Vaccine Lab / Alfa Chemistry
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The requirement for preservatives in vaccines arose from many incidents in the early 20th century of children who developed severe and occasionally fatal bacterial infections after administration of vaccines contained in multi-dose vials. For example, in 1916, four children died, 26 developed local abscesses, and 68 developed severe systemic infections after receipt of a typhoid vaccine contaminated with the bacteria Staphylococcus aureus. Therefore, preservatives are required in some vaccines to prevent bacterial or fungal contamination. However, not all vaccines contain preservatives. If a vaccine is given as a single dose, it may not contain any preservatives. But some are delivered in larger vials, designed for multiple shots. Since multi-dose liquid vaccines may be penetrated by a needle through a rubber bundle many times over a long period of time. In this case, bacteria or fungi can enter the vial. Receiving a vaccine contaminated with bacteria or fungi can be dangerous. Preservatives are therefore needed to reduce the probability of the risk occurring. It is important to note that preservatives are carefully regulated and are subject to special scrutiny from time to time.

Common preservatives in vaccines

Common preservatives in vaccines

Preservatives are needed to prevent contamination of multi-dose vials each time individual doses are drawn. The most common types of preservatives used in liquid vaccines are shown below.

  • 2-Phenoxyethanol

2-Phenoxyethanol is an organic chemical compound that is used in vaccines. It is currently used as a preservative in a Food and Drug Administration-approved available vaccine, IPOL, for the prevention of polio, at a concentration of 0.5%. It is metabolized (broken down) and excreted through exhalation, urine and feces and is of minimal toxicity to humans. It is one of the most commonly used vaccine preservatives.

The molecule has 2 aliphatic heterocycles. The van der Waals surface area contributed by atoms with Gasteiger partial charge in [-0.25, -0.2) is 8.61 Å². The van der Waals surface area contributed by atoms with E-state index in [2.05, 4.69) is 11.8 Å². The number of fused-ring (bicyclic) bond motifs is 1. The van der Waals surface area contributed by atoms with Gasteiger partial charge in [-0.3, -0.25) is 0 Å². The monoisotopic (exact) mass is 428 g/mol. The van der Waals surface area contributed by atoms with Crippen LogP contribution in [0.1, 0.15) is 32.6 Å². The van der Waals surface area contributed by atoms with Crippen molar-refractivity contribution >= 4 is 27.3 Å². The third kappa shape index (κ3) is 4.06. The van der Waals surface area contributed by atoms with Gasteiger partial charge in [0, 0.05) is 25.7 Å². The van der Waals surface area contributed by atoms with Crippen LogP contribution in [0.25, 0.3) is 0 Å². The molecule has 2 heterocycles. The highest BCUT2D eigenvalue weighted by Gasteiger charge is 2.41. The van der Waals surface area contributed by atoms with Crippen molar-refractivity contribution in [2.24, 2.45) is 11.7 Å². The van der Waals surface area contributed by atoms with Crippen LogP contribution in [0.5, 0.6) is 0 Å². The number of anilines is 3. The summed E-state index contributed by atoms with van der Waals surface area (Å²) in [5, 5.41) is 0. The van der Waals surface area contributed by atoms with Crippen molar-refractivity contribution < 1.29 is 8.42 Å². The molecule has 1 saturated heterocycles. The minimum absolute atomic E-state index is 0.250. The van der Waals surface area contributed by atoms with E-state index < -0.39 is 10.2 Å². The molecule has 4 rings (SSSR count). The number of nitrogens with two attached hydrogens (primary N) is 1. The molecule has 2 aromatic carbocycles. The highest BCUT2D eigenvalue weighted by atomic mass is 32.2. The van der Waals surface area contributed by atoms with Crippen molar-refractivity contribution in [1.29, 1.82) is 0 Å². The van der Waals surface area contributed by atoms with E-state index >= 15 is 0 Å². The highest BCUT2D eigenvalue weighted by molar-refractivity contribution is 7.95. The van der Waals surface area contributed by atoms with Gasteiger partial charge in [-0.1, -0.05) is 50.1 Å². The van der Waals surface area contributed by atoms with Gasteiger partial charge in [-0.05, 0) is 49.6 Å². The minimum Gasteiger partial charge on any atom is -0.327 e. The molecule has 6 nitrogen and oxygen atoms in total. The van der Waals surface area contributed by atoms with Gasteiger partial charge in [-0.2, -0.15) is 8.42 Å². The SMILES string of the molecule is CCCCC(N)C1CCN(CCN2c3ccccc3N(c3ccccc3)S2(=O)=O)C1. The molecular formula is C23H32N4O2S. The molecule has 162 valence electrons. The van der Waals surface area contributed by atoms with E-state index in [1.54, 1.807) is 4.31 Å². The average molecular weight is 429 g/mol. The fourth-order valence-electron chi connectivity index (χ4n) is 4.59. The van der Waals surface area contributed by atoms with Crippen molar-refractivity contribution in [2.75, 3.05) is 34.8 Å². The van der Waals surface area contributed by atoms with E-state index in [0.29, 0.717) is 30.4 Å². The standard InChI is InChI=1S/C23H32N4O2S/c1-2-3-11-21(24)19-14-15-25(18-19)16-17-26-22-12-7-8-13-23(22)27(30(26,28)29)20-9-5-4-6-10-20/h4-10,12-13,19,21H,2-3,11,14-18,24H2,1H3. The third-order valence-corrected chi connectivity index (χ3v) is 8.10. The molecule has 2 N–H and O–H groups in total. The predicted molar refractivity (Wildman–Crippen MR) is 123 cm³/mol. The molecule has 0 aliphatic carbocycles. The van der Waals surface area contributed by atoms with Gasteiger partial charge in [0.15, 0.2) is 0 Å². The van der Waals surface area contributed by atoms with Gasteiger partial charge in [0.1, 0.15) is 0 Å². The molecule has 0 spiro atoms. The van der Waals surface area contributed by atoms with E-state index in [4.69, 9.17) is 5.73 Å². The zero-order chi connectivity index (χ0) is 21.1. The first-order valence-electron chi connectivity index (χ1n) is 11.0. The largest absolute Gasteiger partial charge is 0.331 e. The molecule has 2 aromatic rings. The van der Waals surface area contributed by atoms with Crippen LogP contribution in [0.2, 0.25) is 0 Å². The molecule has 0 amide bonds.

Chemical structure of 2-phenoxyethanolFigure 1. Chemical structure of 2-phenoxyethanol

  • Benzethonium chloride

Benzethonium chloride is a chemical that has antimicrobial and antiseptic properties. This preservative is currently used in only one Food and Drug Administration-approved vaccine, BioThrax, for the prevention of disease caused by Bacillus anthracis.

Chemical structure of benzethonium chlorideFigure 2. Chemical structure of benzethonium chloride

  • Thimerosal

The thimerosal (an organomercury compound) has been extensively used as a vaccine preservative for more than 80 years. The antimicrobial properties of thimerosal contribute to the safe use of vaccines in multi-dose vials, and the ability to package certain vaccines, such as those for seasonal and pandemic influenza, in multi-dose vials helps facilitate immunization campaigns in the globally that save lives. However, the use of thimerosal as a preservative in U.S. Food and Drug Administration-licensed vaccines has significantly declined due to controversy over the safety of thimerosal.

Chemical structure of thimerosalFigure 3. Chemical structure of thimerosal

  • Phenol

Phenol is an aromatic alcohol used as a preservative in vaccines. Phenol is currently a preservative for three existing vaccines approved by the Food and Drug Administration. These three vaccines are Pneumovax 23 (for prevention of pneumococcal disease caused by the 23 serotypes contained in the vaccine) and Typhim Vi (for prevention of typhoid fever) and ACAM2000 (for prevention of smallpox). All of these vaccines contain 0.25% phenol.

Chemical structure of phenolFigure 4. Chemical structure of phenol

What we offer

Alfa Chemistry supplies preservatives to companies researching vaccines. If you cannot find the preservative you need, please contact us. We also offer product customization according to customer's detailed requirements.

Our products and services are for research use only and cannot be used for any clinical purposes.

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